Keeping the CI logic in bash

As much as I try to be a “real” programmer, the reality is that we need automation, and setting up automation is a grind. A necessary grind.

One thing that I found frustrating was that, in order to test our automation, I needed to kick off a pipeline in our git server (gitlab, but the logic holds for others) even though the majority of the heavy lifting was done in a single bash script.

In order to get to the point where we could run that script in a gitlab runner, we needed to install a bunch of packages (Dwarves, Make, and so forth) as well as do some SSH Key provisioning in order to copy the artifacts off to a server. The gitlab-ci.yml file ended up being a couple doze lines long, and all those lines were bash commands.

So I pulled the lines out of gitlab-ci.yml and put them into the somewhat intuitively named file Now my gitlab-ci.yml file is basically a one liner that calls

But I also made it so can be called from the bash command line of a new machine. This is the key part. By doing this, I am creating automation that the rest of my team can use without relying on gitlab. Since the automation will be run from gitlab, no one can check in a change that breaks the CI, but they can make changes that will make life easier for them on the remote systems.

The next step is to start breaking apart the workflow into separate pipelines, due to CI requirements. To do this, I do three things:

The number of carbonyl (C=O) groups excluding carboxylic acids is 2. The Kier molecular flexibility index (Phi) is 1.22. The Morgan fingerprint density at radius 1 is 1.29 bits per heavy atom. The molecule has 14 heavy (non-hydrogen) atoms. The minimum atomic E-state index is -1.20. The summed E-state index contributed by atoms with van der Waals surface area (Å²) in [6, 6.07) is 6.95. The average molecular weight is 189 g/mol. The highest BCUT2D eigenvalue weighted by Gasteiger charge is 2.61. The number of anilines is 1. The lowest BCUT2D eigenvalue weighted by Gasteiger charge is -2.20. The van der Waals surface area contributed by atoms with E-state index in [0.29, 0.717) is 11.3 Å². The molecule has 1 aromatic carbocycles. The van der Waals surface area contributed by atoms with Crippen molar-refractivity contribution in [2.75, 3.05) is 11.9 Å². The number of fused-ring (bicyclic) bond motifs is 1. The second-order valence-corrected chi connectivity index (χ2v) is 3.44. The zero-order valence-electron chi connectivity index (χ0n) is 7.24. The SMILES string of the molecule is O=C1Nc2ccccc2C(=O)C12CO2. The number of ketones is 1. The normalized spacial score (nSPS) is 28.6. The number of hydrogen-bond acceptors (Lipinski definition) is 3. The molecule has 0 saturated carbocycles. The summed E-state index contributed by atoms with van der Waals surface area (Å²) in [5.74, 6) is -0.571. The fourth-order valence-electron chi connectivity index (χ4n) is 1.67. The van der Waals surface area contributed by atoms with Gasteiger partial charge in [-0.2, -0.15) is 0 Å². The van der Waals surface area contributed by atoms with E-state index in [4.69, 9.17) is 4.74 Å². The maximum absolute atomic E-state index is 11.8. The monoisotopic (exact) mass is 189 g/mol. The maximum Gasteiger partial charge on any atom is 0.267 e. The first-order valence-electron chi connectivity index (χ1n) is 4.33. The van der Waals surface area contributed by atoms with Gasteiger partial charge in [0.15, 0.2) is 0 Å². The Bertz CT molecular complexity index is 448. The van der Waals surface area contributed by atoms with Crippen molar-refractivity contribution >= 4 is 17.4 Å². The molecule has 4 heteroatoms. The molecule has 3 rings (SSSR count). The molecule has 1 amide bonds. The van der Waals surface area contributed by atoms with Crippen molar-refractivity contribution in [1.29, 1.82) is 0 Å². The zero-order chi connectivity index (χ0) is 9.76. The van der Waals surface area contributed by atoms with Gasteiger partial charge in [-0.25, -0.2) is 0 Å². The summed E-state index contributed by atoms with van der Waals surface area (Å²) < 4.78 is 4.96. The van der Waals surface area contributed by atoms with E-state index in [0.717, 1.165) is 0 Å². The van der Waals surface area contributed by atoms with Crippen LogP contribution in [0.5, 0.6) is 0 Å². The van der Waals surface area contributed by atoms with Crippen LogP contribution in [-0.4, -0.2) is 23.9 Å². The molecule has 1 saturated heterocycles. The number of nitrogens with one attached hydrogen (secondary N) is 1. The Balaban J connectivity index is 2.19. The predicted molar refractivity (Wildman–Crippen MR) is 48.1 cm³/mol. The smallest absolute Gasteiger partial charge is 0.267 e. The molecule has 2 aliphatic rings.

• Move the majority of the logic into functions, and source a file. This lets me share across top-level bash scripts
  • Make one top-level function for each pipeline.
  • replace with a script per pipeline. These are named pipeline_<stage>. These scripts merely change to the source directory, and then call top level functions in

The reason for the last split is to keep logic from creeping into the pipeline functions. They are merely interfaces to the single set of logic in

The goal of having the separate functions source-able is to be able to run interior steps of the overall processing without having to run the end-to-end work. This is to save the sitting-around time for waiting for a long running process to complete….more on that in a future article.

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